The test assesses the integrity of the ATFL. An examiner holds the lower leg with one hand and, while gripping the heel with the other hand, pulls anteriorly. Anterior displacement of the heel beneath the ankle in comparison with the contralateral side indicates a tear of the ATFL.
Talar Tilt Test
Inversion of the heel assesses the stability of the CFL. Eversion of the heel to assesses the integrity of the deltoid ligament.
Tibia-Fibula Squeeze Test
The test identifies a syndesmotic sprain. It is a positive test when there is pain anterior and proximal to the ankle joint upon squeezing the tibia against the fibula at mid-calf. An orthopedist should be consulted for a syndesmotic sprain because surgery may be needed to maintain joint integrity and stability.
External Rotation Stress Test
This test also identifies a syndesmotic sprain. It is a positive test if pain is elicited in the region of the ATFL when the clinician stabilizes the leg proximal to the ankle joint, while grasping the plantar aspect of the foot and rotating the foot externally relative to the tibia.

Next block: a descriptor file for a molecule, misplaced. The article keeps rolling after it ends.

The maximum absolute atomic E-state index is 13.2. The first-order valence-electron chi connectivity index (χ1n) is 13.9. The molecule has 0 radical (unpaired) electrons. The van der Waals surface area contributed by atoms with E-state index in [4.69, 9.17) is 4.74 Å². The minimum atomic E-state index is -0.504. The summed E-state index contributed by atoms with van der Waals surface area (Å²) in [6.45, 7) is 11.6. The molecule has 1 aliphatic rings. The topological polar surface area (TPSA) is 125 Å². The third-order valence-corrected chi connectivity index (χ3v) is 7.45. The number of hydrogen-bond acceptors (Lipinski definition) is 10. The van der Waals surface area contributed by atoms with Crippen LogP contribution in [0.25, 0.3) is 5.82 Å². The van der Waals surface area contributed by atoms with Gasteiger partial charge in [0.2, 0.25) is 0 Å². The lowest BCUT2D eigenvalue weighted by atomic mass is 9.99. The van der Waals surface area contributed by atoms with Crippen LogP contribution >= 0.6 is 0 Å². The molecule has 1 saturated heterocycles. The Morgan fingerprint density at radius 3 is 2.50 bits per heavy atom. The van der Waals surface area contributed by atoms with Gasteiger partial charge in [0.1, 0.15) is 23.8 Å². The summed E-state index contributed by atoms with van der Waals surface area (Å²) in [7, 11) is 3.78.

Ottawa Ankle Rules were created to limit unnecessary radiographs and are sensitive in children older than six years of age.
An ankle series is recommended only if: Pain in the malleolar zone AND bony tenderness at the posterior edge or tip of the lateral or medial malleolus
X-rays: in children, ligaments are stronger relative to their bones, and may need to rule out an underlying fracture first by radiography which should include antero-posterior, lateral, and oblique views.
A foot series is recommended only if there is pain in mid-foot zone AND any of the following findings:
- bony tenderness at the base of the fifth metatarsal
- bony tenderness at the navicular bone
- inability to bear weight both immediately and in the emergency department.
Computed tomography may be used to rule out occult fracture.
MRI may be required for ankle pain not resolved after 6-8 weeks.
Grade I sprain: An elastic (ace) wrap for a few days
Grade II sprain: The combination of an elastic wrap and an aircast for up to a few weeks
Grade III sprain: Ankle splints or below the knee cast for a brief period of immobilization followed by functional rehabilitation with gradual increase intensity by physical therapy
Referral to the orthopedist is beneficial, since surgery is sometimes considered in some patients with repeated large stresses on ankle joints.
b. Supportive Care: Immediate therapy - "RICE" treatment for the first two to three days
Rest: avoid movements/activities that can reproduce pain, use crutches.